Farmers reap big from sale of green maize as prices of flour skyrocket

A truck laden with harvested green maize at Kapkoros village in Nandi County. [Kevin Tunoi, Standard]

In what could further spell doom in the country’s food security next year, farmers have embarked on selling green maize to make profits. 

With only about two months to the next harvest, most farmers in North Rift have opted to sell green maize since it has better returns.

Further, they say, the sale of green maize, has reduced additional costs of labour on harvesting, transporting, storage, and post-harvest costs.

 

In Nandi, green maize traders flock to the region, ferrying the produce with pick-ups and trucks to urban centres including Eldoret, Kisumu and Nairobi.

Farmers who spoke to The Standard said they want to take advantage to earn good returns and prepare to clear their farms for short-season food crops.

 The current price of a 2kg sifted flour is retailing at Sh 220, while a 2kg container of dry grain (Korogoro) retails in parts of the North Rift at between Sh180 and Sh 200, with a buyer adding Sh20 to a mill.

 Isaac Kirwa, a farmer from Kaptumo village in Nandi, said that green maize prices have doubled to over Sh 100, 000 from the initial Sh 50, 000 per acre.

“It is the only season that as farmers, we must earn maximum profit by selling the green maize. Maize production cost has gone up due to unaffordable inputs and we can’t let this chance go,” he stated.

Mr Kirwa said he sold his one and half acres of maize plantation to green maize dealers operating in Eldoret and Nairobi, generating over Sh130,000.

“Green maize has more profit than dry grains. It minimizes losses and is less laborious,” stated Mr Kirwa.

“Nandi receives relatively high rainfall throughout the year, the farmers practise timely planting at the beginning of every season when the region receives intermittent rains between December and January,” he added.

Farmers living alongside water catchment areas in Aldai and Mosop maize growing zones harvest green maize from June of every year.

Subsidy fertilizer

Gilbert Kipmutai, a resident of Komondi, said the failure of the government to provide subsidy fertilizer at the beginning of the year made the cost of maize production shoot.

“ As a small-scale farmer, I have been forced to sell my green maize to make profits. Further, I want to take advantage of the prevailing rainy season to prepare my farm for another planting season,” he said.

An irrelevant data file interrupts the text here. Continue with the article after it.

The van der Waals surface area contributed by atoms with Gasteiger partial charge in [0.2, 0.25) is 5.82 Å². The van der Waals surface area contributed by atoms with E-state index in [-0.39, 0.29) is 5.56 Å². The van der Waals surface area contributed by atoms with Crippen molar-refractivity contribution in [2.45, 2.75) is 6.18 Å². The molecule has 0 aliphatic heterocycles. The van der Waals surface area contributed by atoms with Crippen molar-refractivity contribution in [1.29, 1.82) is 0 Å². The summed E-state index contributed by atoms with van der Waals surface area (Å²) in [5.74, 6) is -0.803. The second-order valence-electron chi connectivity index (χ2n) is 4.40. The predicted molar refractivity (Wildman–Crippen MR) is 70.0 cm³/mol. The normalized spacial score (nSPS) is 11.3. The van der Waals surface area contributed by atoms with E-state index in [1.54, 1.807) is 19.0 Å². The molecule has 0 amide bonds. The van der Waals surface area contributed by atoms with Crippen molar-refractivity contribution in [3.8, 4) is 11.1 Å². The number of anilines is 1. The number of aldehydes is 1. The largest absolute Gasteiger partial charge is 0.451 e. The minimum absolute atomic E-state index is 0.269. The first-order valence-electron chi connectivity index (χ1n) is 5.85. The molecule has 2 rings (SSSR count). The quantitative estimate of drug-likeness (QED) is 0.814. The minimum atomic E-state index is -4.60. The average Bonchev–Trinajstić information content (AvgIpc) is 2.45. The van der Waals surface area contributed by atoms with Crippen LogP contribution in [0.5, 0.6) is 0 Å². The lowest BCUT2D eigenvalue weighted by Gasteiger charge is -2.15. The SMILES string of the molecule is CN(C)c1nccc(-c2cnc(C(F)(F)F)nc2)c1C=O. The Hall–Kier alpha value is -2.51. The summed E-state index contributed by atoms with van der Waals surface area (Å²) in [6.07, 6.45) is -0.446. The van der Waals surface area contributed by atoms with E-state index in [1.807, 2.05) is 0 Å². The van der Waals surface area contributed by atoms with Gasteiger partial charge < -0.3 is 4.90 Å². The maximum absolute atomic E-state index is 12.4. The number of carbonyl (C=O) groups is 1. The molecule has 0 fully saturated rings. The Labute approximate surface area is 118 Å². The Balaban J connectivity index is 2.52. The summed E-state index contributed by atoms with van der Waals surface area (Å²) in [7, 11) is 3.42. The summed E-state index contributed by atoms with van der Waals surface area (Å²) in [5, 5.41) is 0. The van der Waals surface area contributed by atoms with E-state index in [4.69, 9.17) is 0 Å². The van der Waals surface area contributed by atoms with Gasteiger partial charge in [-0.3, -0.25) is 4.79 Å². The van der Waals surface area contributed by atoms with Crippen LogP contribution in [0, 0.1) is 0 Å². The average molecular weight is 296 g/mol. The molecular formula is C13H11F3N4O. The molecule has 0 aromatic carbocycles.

Rehema Koech, a green maize vendor in Kapsabet town, said business is thriving with boiled or roasted maize going for Sh30 in the local market and along the Kisumu-Eldoret highway.

“Green maize business is lucrative. Compared to three months ago, the demand has shot. We are also supplying some of the green maize to hotels and local eateries,” Mrs Koech said.

Kenya Dairy Farmers Federation (KDFF) Chairman, Stanley Ngombe, said that due to the high cost of inputs, there was under application of fertiliser with farmers anticipating poor harvests of maize at maturity, hence preferring to sell green maize.

 “The CS for Agriculture, Peter Munya is not cognizant of the planting calendar. He promised subsidies that came in small quantities and the farmers were caught up by the season. He again promised subsidised top dressing fertiliser that came in small quantities until maize flowered without application,” he said.

Ngombe added that the farmers have been forced to take advantage since the demand for green maize is also high.  

 “We advised the farmers to sell green maize and fetch better prices because waiting to mature, will lead to poor harvests. Farmers also use fodder to feed their livestock, cushioning them from current prices of feeds,” said Ngombe.

High cost of living

Zachariah Kuto, the Kenya National Federation of Framers Chair in Nandi, said the high cost of living has forced the farmers to sell green maize to cater for basic commodities and also, minimize losses. 

“Food prices have escalated and the rate at which the farmers in the region are selling out the commodities poses the risk of further food shortage next year. The government should provide subsidy fertilizer to enhance food security in the country,” he stated.

Kiplimo Lagat, Nandi County Agriculture CEC said: “We are in a free market economy and farmers have the freedom to choose to sell green maize if it is more profitable. Nobody has contracted them to supply dry maize.”

Dr Lagat added producers can take advantage based on existing market opportunities.

“Food security is worsening due to pedestrian policies being adopted by the government. The national fertiliser subsidy programme was suspended, yet it was an important component of guaranteeing food self-sufficiency,” stated Lagat.  

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